Appendix 1: Tories Accused of Using RCMP
In an article which appeared in the Ottawa Sunday Sun (15 May 1994) under the above title, Robert Fife of the Parliamentary Bureau vindicates the main thrust of Mr. Kealey's argument in the interview which we have just published for the first time:
The Mounties under RCMP Commissioner Norman Inkster were 'slyly subverted' by Brian Mulroney's Tories and often failed to uphold law equally for all Canadians. Investigative journalist Paul Palango says in his book, Above the Law, that former top Mounties Henry Jensen and Rod Stamler, who headed a special investigation unit that looked into political corruption, believed the force was co-opted by the Tories.
The fact that the police were being forced to disclose details of their cases up to the command structure and then to their political masters was seriously jeopardizing the integrity of some critical investigations,' Palango writes in Above the Law. He indicates also that Jensen and Stamler 'suspected information of criminal investigations was leaked to the Tories,' and that when Mounties took complaints about alleged interference to Inkster, the Commissioner 'took few or no notes about the complaints and seemed largely unconcerned.
Later, in an interview on CTV's Canada AM (18 May 1994), Mr. Stamler revealed that the reason why he left the RCMP in 1989 was because of the relationship that had developed between the RCMP, the Commissioner of the RCMP, and the Government. It had been agreed that Ministers be briefed about RCMP criminal investigations as the investigation was going on. While the Ministers themselves were often beyond reproach, some of the staff in their offices would secure the relevant information and leak it to the higher echelons of Government. High officials could go up on any charge and no witnesses - police, RCMP, or other would appear on either side. The case would be dismissed. Thus there evolved in Canada, Mr. Stamler stated, something we never had before, a system whereby certain individuals - chiefly government officials - were 'above the law'. This was accompanied by a decline in investigative journalism during the entire period.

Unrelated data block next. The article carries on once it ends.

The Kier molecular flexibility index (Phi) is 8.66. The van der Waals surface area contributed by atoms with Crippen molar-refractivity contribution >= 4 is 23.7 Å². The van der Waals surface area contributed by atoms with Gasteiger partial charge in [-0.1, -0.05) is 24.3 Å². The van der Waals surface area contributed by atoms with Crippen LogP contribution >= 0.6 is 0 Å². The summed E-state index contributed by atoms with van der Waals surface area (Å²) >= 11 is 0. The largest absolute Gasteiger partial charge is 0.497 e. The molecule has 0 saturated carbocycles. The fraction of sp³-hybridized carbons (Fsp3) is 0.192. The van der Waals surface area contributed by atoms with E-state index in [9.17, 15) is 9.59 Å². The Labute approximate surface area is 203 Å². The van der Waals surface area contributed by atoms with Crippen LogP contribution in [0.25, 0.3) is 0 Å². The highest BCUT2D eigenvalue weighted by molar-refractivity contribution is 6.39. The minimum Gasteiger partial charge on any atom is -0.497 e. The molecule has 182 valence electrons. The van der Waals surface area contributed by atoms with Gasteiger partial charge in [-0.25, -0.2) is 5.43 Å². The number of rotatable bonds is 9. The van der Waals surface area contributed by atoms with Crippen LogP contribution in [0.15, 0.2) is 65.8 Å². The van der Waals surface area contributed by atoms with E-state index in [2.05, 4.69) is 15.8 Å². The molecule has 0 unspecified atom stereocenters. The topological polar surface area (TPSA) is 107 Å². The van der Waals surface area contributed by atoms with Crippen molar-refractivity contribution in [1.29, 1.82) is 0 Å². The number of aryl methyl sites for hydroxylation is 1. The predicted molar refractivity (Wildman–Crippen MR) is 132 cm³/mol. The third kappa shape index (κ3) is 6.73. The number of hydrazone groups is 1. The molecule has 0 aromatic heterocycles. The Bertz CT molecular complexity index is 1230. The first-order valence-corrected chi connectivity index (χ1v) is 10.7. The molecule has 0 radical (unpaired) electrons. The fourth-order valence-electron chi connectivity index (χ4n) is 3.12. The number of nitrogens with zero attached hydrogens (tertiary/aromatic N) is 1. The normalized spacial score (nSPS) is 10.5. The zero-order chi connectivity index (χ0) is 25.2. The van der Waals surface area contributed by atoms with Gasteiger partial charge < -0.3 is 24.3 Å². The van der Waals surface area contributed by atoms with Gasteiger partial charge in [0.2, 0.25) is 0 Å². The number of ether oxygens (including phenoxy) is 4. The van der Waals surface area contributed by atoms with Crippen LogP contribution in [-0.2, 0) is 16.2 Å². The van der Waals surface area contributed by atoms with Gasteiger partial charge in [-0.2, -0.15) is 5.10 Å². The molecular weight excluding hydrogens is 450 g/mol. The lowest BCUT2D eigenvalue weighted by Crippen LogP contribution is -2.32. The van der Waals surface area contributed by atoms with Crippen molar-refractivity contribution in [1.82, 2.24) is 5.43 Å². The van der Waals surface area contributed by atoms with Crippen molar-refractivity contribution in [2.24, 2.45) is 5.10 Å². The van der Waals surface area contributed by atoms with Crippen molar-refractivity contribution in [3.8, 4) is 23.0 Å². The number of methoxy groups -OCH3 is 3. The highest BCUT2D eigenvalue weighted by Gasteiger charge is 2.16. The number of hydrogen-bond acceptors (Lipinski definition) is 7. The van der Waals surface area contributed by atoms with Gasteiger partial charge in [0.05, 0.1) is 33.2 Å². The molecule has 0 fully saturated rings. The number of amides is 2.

The implications are enormous: when police begin to carry out the will of the politicians in power we have the foundations being laid of a police state. Above the Law also confirms one of Kealey's other main contentions, namely the practice of the Mulroney Government of kick-backs to the lobbyist: for example, Palango cites evidence that Mulroney 'pressured Air Canada to pay $5 million to a lobbying firm owned by former New Foundland Premier Frank Moores when the airline purchased $2 billion worth of Airbus jets.'
Appendix 2: Civil War in Québec
Another recent book - Constitutional Crack-up, Canada and the Coming Showdown with Quebec by William Gairdner - confirms another major point in Kealey's trenchant analysis. Gairdner predicts 'an armed conflict similar to the US civil war' if Québec unilaterally decides to separate from Canada. There is a strong possibility, too, of the United States intervening by sending troops and aircraft from bases in northern New York. 'It would not be difficult,' Gairdner argues, 'for America' to justify a brief military peacekeeping invasion to protect its Canadian assets and to stop the bloodshed in the name of international stability' (quoted in The Toronto Sun, 2 May 1994).
Appendix 3: Full Probe of Graft
during Mulroney's Reign Urged
The author of a new book on RCMP investigations of allegedly crooked politicians says a Watergate-style inquiry into Brian Mulroney's years in office would clear up tales of high-level graft.
It's the only way to get at the truth about rumoured multimillion-dollar kickbacks and bribes, Paul Palango, author of Above the Law, says.
'I'm showing you the police couldn't find any evidence of criminality, if there had been any, because they were under the political control of the Prime Minister's Office,' Palango says.
'There needs to be some kind of way of going back and investigating what happened under the Mulroney government. I would think the Canadian public would demand that and will demand that,' said the former Globe and Mail national editor.
Above the Law chronicles investigations by former RCMP assistant commissioner, Rod Stamler, and others who busted politicians on the take. Stamler quit in 1989, dismayed at having his investigations stymied by a government intent on protecting its own, Palango writes.
(This article appeared in the Vancouver Sun, 30 May 1994.)